GB Emerging Threats Report – Avian Diseases – October-December (Q4) 2012

A recurrence in cases of blackhead (histomonosis) in turkeys is among the highlights of this latest report from the AHVLA.
calendar icon 22 April 2013
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By: Banrie


  • Submission trends: Increase of 13 per cent in the total number of avian diagnostic submissions to AHVLA and SAC during Q4-2012 compared with Q4-2011. Decrease of four per cent in the total number of avian diagnostic submissions to AHVLA and SAC overall during 2012. Upward trend in the numbers of avian non-carcass diagnostic submissions to AHVLA discussed.
  • New & Re-emerging diseases: Increased numbers of diagnoses of Blackhead (histomonosis) in turkeys and resultant supply chain impacts highlighted as a re-emerging threat. Summary of other threats seen during 2012.
  • Unusual diagnoses: Pneumonia associated with intracellular yeast infection in ducks, scoliosis and Marek’s disease in turkeys, ORT in backyard chickens.
  • Changes in disease patterns and risk factors: Confidence sustained in the poultry meat sectors with record day-old placings. Layer ration prices relatively stable since mid-year peak and stable egg prices. Over-supply concerns continue in the face of further rises in numbers of layer chicks placed.

New and Re-Emerging Diseases & Threats

October – December 2012

During Q4-2012 no new and re-emerging diseases were identified in GB for broilers, broiler breeders, layer breeders, layers, ducks and backyard flocks. However, a re-emerging threat was identified in the commercial turkey sector.

Blackhead in turkeys
An increase in the number of diagnoses of Blackhead (histomonosis) in turkeys was reported by poultry PVSs during the quarter. This was attributed to the wet summer conditions and associated problems in maintaining biosecurity standards. Blackhead is a well-characterised, non-notifiable disease of turkeys (and other poultry) caused by infection with the protozoan, Histomonas meleagridis. The disease is not recognised to present a threat to public health but is a disease of economic importance to the turkey industry in the UK, Europe and globally. Histomonosis can cause variable levels of mortality and morbidity in meat turkeys and turkey breeders. Callait-Cardinal and others (2007) described an average mortality of 19 per cent in 113 meat turkey flocks.

The veterinary medicines used for controlling Blackhead were withdrawn in EU Member States approximately 10 years ago. This was due to concerns regarding possible harmful effects to human health of residues of the previously authorised products when used in food producing animals. Control by vaccination has been proposed as an alternative approach to medication. European researchers have developed a Blackhead vaccine candidate, but this is not a licensed product. Therefore, prevention and control relies on good biosecurity and hygiene practices and routine flock worming. AHVLA, VMD, Defra and poultry PVSs have worked closely to identify the issues relating to this re-emerging threat, including those associated with the EU-wide absence of licensed medicines for treating Blackhead. The situation will continue to be monitored.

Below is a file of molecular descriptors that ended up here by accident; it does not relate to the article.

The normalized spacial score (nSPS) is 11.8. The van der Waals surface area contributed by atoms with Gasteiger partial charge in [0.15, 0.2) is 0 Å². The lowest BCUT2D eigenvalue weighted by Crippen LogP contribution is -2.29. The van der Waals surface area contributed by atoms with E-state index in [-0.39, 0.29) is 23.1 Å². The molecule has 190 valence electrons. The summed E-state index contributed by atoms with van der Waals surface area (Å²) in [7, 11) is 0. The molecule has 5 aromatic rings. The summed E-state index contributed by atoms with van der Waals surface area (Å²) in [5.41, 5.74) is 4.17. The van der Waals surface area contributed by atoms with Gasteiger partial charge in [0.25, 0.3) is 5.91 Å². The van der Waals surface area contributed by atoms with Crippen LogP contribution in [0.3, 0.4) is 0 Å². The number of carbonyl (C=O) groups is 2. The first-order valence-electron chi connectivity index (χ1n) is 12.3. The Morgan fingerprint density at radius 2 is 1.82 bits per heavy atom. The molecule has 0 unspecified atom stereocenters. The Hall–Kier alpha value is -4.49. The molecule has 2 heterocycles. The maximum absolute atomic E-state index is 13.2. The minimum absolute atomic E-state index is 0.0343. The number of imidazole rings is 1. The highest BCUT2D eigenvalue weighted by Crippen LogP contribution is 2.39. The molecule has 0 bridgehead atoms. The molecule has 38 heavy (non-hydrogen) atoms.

January – December 2012

AHVLA avian disease scanning surveillance activities, in partnership with SAC Consulting and working with private veterinary surgeons and industry continue to detect diseases and other threats in GB. This highlights hazards and risk pathways that may exist for the poultry industry and poultry populations. Seven new and re-emerging threats (NRT) were identified and investigated for the first time during 2012 (Table 1). These new and emerging threats and associated investigations have also been described in previous quarterly avian disease surveillance reports.

Maintaining good biosecurity standards, disease awareness and vigilance and prompt investigation of problems are essential to limit both the risk of introduction and spread of infection and the impact of disease outbreaks. Surveillance activities, PVS and industry contact continue to monitor for the presence of any potential new or re-emergent threats in the GB poultry population.

Table 1. New and emerging disease and threats identified and investigated in poultry by AHVLA and SAC Consulting during 2012

Ongoing New and Emerging Disease Investigations

Laboratory and field investigations continue into the reported cases of myocarditis associated with reovirus infection in fattening turkeys (two) and sinusitis in free-living red grouse (seven), conditions described in previous quarterly avian 'Emerging Threats Reports in GB'. Further information will be provided in due course. In addition, investigations into the previously described cases of so-called autumn cough syndrome in adult pheasants were concluded – see below.

Unusual Diagnoses

A number of unusual diagnoses were made in backyard and commercial poultry during Q4-2012 and the course of the year. A selection have been described in this and previous quarterly avian disease surveillance reports, as well as the monthly surveillance highlight reports published in the Veterinary Record by AHVLA and SAC (AHVLA, 2012; SAC, 2012). In these cases no wider threats were recognised and no specific actions required other than for producers and veterinarians to maintain vigilance for disease problems and investigate as appropriate.

Pneumonia associated with intracellular yeast infection in ducks